Within months of joining Vistage, members are doing more in less time.
7. “I can’t afford Vistage.”
What is your budget for your own professional development? Surely it’s not zero. You must be willing to invest in your own growth as a leader. If your budget allows, Vistage might be your very best alternative.
Vistage members don’t belong because they need to find some way to spend money. They do it for the ROI.
6. “No, really: I have no cash. We’re on the verge of bankruptcy.”
Oh, that’s too bad. We don’t have a persuasive counter-argument for that.
If you want to have a quick brainstorm on ideas for getting out of your cash crunch, call one of the local Vistage chairs. Otherwise, let us know when cash flow exceeds your cost of doing business.
Vistage members need to have the wherewithal to fund productive change.
5. “I already have a peer group.”
Is your current peer group highly functioning? If so, great. If not, does your peer group have a professional, trained chairperson?
Vistage chairs receive hundreds of hours of training each year. Meetings are productive — and members leave with new methods for leading their own meetings back at the office.
4. “I already have an executive coach.”
Executive coaching is an excellent resource. In Vistage, each one-on-one session with a Vistage Chair is put to the test of the peer group. Peers hold one another accountable more powerfully than a single coach can.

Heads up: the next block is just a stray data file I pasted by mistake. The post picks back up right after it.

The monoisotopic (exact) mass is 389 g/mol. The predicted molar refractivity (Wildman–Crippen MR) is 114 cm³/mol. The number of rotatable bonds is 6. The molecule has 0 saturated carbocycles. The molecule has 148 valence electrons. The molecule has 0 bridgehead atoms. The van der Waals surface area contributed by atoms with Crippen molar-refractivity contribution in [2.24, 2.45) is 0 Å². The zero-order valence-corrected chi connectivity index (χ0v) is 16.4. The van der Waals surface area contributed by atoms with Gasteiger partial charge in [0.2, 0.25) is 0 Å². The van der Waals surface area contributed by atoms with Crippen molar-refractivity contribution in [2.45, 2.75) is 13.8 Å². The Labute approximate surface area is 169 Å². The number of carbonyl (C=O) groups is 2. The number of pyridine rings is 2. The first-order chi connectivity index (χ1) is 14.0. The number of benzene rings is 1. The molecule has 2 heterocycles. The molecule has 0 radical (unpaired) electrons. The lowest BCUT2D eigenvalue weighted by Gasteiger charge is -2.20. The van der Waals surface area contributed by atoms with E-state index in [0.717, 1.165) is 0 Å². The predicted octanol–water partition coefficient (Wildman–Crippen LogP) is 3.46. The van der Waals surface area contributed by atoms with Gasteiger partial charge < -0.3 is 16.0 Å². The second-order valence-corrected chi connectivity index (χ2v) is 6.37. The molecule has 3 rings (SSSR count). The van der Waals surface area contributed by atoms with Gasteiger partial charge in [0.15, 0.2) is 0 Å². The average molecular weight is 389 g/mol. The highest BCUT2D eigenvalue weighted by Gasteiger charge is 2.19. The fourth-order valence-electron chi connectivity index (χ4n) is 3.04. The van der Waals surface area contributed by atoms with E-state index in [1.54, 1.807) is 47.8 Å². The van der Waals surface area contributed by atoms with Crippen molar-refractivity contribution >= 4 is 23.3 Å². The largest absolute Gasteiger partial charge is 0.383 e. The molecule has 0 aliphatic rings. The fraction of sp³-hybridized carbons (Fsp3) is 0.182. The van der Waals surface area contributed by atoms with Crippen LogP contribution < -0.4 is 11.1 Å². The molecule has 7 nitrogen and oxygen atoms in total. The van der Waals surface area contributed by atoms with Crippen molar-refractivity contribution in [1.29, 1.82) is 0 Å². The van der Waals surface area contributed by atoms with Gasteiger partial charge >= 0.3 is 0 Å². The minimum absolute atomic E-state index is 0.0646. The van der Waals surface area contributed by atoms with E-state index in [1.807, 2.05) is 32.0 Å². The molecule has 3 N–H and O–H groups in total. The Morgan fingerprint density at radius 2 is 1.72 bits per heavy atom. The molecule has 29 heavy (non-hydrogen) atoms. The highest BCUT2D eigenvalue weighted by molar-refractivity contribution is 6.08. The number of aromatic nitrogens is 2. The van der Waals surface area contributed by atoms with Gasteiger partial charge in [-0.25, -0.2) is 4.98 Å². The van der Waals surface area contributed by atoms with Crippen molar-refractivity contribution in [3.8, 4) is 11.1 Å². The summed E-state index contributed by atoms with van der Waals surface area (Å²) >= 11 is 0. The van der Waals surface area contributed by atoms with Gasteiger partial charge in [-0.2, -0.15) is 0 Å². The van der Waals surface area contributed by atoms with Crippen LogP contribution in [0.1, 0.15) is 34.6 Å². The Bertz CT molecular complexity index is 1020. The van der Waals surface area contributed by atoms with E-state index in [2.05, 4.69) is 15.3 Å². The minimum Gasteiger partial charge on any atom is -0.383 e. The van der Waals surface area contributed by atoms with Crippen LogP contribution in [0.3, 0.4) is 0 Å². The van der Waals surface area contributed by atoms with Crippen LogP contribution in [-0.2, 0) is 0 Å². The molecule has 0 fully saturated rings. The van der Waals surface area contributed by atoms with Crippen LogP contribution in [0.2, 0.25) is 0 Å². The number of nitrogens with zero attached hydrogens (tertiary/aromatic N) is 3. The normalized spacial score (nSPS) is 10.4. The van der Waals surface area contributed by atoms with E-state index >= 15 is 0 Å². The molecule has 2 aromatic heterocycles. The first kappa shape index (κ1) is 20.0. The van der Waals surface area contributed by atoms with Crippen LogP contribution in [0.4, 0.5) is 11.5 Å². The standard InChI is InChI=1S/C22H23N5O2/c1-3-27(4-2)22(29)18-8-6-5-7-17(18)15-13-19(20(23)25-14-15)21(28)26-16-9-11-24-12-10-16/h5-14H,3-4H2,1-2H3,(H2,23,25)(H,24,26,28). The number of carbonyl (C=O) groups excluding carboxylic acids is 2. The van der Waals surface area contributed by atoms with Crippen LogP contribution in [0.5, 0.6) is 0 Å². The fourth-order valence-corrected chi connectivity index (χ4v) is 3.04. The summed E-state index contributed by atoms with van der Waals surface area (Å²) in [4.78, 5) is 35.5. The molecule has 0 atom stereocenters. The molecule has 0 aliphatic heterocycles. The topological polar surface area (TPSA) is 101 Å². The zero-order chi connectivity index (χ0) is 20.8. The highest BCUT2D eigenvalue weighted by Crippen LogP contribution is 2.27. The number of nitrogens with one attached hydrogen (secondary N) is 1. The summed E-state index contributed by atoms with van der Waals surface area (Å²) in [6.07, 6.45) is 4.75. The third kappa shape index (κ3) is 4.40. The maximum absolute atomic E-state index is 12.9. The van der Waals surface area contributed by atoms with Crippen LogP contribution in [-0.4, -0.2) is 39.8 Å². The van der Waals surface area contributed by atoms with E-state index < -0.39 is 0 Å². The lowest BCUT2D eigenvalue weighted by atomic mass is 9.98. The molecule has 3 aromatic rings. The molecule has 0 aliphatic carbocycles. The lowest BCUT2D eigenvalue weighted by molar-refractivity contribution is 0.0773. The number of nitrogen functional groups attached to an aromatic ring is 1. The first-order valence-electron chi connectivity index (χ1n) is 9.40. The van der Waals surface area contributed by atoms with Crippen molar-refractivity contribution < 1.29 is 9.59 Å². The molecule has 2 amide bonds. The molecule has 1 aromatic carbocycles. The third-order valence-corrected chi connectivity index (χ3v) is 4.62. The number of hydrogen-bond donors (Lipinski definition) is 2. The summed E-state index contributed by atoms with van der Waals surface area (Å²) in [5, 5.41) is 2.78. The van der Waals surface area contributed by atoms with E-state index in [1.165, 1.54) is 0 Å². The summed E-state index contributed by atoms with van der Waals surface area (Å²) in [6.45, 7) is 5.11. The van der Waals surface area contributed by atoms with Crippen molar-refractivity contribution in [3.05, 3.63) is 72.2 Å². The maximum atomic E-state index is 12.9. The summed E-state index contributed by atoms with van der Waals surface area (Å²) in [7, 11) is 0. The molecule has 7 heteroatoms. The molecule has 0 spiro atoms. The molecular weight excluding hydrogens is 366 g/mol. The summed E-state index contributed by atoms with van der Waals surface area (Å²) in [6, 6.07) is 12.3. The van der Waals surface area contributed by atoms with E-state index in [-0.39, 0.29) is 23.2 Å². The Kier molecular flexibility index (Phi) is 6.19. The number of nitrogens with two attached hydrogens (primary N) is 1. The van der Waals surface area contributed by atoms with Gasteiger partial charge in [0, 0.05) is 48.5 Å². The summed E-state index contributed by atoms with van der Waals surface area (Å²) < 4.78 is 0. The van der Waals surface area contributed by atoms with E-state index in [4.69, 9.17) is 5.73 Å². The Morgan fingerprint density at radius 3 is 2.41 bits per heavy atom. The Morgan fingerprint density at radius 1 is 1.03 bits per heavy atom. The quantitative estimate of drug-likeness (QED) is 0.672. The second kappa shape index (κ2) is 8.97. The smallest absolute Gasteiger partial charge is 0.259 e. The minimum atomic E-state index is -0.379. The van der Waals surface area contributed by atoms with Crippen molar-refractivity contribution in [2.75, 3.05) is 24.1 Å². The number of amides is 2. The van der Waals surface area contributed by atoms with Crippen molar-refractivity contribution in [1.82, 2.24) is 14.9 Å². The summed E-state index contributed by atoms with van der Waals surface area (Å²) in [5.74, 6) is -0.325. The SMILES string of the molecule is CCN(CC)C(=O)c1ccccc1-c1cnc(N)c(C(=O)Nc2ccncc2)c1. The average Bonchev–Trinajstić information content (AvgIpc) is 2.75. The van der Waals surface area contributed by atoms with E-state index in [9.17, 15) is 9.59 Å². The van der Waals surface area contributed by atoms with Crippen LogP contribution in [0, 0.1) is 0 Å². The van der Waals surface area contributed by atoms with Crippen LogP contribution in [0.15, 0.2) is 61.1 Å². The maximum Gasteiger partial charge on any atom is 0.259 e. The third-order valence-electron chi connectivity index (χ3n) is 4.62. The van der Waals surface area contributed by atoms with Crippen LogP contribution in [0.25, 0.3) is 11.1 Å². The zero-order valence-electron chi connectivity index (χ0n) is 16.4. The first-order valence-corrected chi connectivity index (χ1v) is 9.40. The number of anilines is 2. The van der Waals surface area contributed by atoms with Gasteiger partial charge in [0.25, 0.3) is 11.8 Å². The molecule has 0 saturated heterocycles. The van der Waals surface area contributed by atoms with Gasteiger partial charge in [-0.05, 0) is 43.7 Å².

The coaching and peer group combination at Vistage amplifies the call for leadership, maximizing growth of each member.
3. “I already have an advisory board.”
You have friends, trusted advisors, a spouse, and buddies. They all give you advice. But none of them give you agenda-free advice. Their advice always has an agenda: their love and affection for you, their desire to impress, their ax to grind. Their advice might be good, but it isn’t free of some agenda.
Vistage groups offer agenda-free advice. Members give each other their best thinking: take it or leave it. The highest performing members listen hard to what they are told at Vistage.
2. “I can’t trust others with my secrets.”
What’s the deal? Are you a loner? Are you on the lam? Can you even trust yourself?
Vistage members learn how to trust by being trustworthy. Groups immediately study how to maintain confidentiality, because that is the necessary ingredient for true sharing.
Vistage members reach adulthood, marked by a developmental milestone: knowing what stories are ours to tell, and what stories are not ours to tell.
Is that your plan: to walk lonely to your grave? Rest in peace.
Some Vistage members arrive ready to learn. Others are reluctant to learn. But they all learn that they are not the smartest person at the table.
Every Vistage member will tell you: I have learned fundamental lessons from each person in my group.
11. “Vistage is a pyramid scheme.”
No, it isn’t.
Vistage is an appropriately funded vehicle for professionally led and resourced leadership development peer groups.